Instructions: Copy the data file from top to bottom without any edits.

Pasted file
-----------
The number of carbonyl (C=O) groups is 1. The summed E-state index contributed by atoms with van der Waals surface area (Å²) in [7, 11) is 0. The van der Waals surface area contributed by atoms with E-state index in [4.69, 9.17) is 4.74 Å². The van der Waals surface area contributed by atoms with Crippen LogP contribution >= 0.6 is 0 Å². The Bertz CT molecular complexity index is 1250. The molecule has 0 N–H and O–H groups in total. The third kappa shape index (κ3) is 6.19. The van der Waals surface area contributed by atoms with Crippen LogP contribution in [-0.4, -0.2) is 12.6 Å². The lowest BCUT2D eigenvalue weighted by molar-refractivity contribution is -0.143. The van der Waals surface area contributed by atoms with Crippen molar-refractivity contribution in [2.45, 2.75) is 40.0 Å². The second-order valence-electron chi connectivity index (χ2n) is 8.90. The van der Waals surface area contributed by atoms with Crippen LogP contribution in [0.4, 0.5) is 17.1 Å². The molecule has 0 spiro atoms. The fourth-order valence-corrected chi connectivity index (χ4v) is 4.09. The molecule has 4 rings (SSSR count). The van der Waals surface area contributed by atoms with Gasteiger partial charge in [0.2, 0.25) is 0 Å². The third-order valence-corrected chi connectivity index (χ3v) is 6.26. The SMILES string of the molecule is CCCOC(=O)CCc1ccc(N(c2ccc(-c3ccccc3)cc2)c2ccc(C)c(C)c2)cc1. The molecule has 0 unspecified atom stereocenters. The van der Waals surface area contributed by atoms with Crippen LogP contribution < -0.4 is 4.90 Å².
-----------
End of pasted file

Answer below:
The number of carbonyl (C=O) groups is 1. The summed E-state index contributed by atoms with van der Waals surface area (Å²) in [7, 11) is 0. The van der Waals surface area contributed by atoms with E-state index in [4.69, 9.17) is 4.74 Å². The van der Waals surface area contributed by atoms with Crippen LogP contribution >= 0.6 is 0 Å². The Bertz CT molecular complexity index is 1250. The molecule has 0 N–H and O–H groups in total. The third kappa shape index (κ3) is 6.19. The van der Waals surface area contributed by atoms with Crippen LogP contribution in [-0.4, -0.2) is 12.6 Å². The lowest BCUT2D eigenvalue weighted by molar-refractivity contribution is -0.143. The van der Waals surface area contributed by atoms with Crippen molar-refractivity contribution in [2.45, 2.75) is 40.0 Å². The second-order valence-electron chi connectivity index (χ2n) is 8.90. The van der Waals surface area contributed by atoms with Crippen LogP contribution in [0.4, 0.5) is 17.1 Å². The molecule has 0 spiro atoms. The fourth-order valence-corrected chi connectivity index (χ4v) is 4.09. The molecule has 4 rings (SSSR count). The van der Waals surface area contributed by atoms with Gasteiger partial charge in [0.2, 0.25) is 0 Å². The third-order valence-corrected chi connectivity index (χ3v) is 6.26. The SMILES string of the molecule is CCCOC(=O)CCc1ccc(N(c2ccc(-c3ccccc3)cc2)c2ccc(C)c(C)c2)cc1. The molecule has 0 unspecified atom stereocenters. The van der Waals surface area contributed by atoms with Crippen LogP contribution < -0.4 is 4.90 Å².